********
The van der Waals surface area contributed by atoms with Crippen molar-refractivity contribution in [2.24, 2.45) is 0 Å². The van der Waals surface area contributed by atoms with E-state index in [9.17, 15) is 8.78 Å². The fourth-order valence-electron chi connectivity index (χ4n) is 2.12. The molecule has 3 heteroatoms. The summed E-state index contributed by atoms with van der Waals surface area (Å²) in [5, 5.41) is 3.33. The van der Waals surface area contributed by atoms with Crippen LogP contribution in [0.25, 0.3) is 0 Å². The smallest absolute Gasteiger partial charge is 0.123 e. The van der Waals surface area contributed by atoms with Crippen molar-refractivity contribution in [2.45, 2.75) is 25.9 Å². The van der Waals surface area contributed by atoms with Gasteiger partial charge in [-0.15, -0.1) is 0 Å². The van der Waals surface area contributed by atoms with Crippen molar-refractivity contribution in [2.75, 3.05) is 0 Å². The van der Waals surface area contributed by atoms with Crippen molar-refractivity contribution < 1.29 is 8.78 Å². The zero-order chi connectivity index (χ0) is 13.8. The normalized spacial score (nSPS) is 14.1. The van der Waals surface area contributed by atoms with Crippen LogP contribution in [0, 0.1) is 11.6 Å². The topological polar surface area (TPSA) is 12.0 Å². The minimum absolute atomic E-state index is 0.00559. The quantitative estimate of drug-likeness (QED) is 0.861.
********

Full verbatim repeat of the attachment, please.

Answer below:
The van der Waals surface area contributed by atoms with Crippen molar-refractivity contribution in [2.24, 2.45) is 0 Å². The van der Waals surface area contributed by atoms with E-state index in [9.17, 15) is 8.78 Å². The fourth-order valence-electron chi connectivity index (χ4n) is 2.12. The molecule has 3 heteroatoms. The summed E-state index contributed by atoms with van der Waals surface area (Å²) in [5, 5.41) is 3.33. The van der Waals surface area contributed by atoms with Crippen LogP contribution in [0.25, 0.3) is 0 Å². The smallest absolute Gasteiger partial charge is 0.123 e. The van der Waals surface area contributed by atoms with Crippen molar-refractivity contribution in [2.45, 2.75) is 25.9 Å². The van der Waals surface area contributed by atoms with Gasteiger partial charge in [-0.15, -0.1) is 0 Å². The van der Waals surface area contributed by atoms with Crippen molar-refractivity contribution in [2.75, 3.05) is 0 Å². The van der Waals surface area contributed by atoms with Crippen molar-refractivity contribution < 1.29 is 8.78 Å². The zero-order chi connectivity index (χ0) is 13.8. The normalized spacial score (nSPS) is 14.1. The van der Waals surface area contributed by atoms with Crippen LogP contribution in [0, 0.1) is 11.6 Å². The topological polar surface area (TPSA) is 12.0 Å². The minimum absolute atomic E-state index is 0.00559. The quantitative estimate of drug-likeness (QED) is 0.861.